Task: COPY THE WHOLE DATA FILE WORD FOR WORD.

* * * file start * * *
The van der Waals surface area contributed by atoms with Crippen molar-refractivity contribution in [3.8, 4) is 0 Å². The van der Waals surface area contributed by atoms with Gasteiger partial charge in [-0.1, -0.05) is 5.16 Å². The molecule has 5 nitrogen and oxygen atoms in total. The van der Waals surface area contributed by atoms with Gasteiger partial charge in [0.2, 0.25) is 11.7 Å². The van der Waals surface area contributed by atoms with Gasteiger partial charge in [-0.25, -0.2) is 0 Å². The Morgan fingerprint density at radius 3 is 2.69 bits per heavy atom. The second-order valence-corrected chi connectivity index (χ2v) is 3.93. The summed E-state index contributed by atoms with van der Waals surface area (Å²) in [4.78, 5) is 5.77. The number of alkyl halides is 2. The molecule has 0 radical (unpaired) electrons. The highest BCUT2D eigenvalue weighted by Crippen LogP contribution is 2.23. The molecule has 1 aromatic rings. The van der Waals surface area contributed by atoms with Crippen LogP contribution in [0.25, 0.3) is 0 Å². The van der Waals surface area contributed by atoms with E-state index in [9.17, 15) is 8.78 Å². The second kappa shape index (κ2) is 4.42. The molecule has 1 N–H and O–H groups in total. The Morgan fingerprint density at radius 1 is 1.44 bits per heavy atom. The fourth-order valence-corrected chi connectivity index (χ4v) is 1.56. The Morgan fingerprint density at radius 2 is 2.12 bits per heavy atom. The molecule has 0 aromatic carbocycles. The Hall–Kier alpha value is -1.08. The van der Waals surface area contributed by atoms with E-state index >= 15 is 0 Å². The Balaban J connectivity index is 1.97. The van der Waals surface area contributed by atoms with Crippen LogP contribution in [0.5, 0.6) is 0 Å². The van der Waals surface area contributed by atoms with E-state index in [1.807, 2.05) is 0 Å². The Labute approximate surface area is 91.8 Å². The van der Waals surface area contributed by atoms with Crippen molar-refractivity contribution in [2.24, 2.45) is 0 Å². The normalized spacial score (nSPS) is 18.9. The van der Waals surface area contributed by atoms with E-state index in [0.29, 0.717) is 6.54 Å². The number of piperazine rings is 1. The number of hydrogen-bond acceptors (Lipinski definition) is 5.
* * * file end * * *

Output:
The van der Waals surface area contributed by atoms with Crippen molar-refractivity contribution in [3.8, 4) is 0 Å². The van der Waals surface area contributed by atoms with Gasteiger partial charge in [-0.1, -0.05) is 5.16 Å². The molecule has 5 nitrogen and oxygen atoms in total. The van der Waals surface area contributed by atoms with Gasteiger partial charge in [0.2, 0.25) is 11.7 Å². The van der Waals surface area contributed by atoms with Gasteiger partial charge in [-0.25, -0.2) is 0 Å². The Morgan fingerprint density at radius 3 is 2.69 bits per heavy atom. The second-order valence-corrected chi connectivity index (χ2v) is 3.93. The summed E-state index contributed by atoms with van der Waals surface area (Å²) in [4.78, 5) is 5.77. The number of alkyl halides is 2. The molecule has 0 radical (unpaired) electrons. The highest BCUT2D eigenvalue weighted by Crippen LogP contribution is 2.23. The molecule has 1 aromatic rings. The van der Waals surface area contributed by atoms with Crippen LogP contribution in [0.25, 0.3) is 0 Å². The van der Waals surface area contributed by atoms with E-state index in [9.17, 15) is 8.78 Å². The second kappa shape index (κ2) is 4.42. The molecule has 1 N–H and O–H groups in total. The Morgan fingerprint density at radius 1 is 1.44 bits per heavy atom. The fourth-order valence-corrected chi connectivity index (χ4v) is 1.56. The Morgan fingerprint density at radius 2 is 2.12 bits per heavy atom. The molecule has 0 aromatic carbocycles. The Hall–Kier alpha value is -1.08. The van der Waals surface area contributed by atoms with E-state index >= 15 is 0 Å². The Balaban J connectivity index is 1.97. The van der Waals surface area contributed by atoms with Crippen LogP contribution in [0.5, 0.6) is 0 Å². The van der Waals surface area contributed by atoms with E-state index in [1.807, 2.05) is 0 Å². The Labute approximate surface area is 91.8 Å². The van der Waals surface area contributed by atoms with Crippen molar-refractivity contribution in [2.24, 2.45) is 0 Å². The normalized spacial score (nSPS) is 18.9. The van der Waals surface area contributed by atoms with E-state index in [0.29, 0.717) is 6.54 Å². The number of piperazine rings is 1. The number of hydrogen-bond acceptors (Lipinski definition) is 5.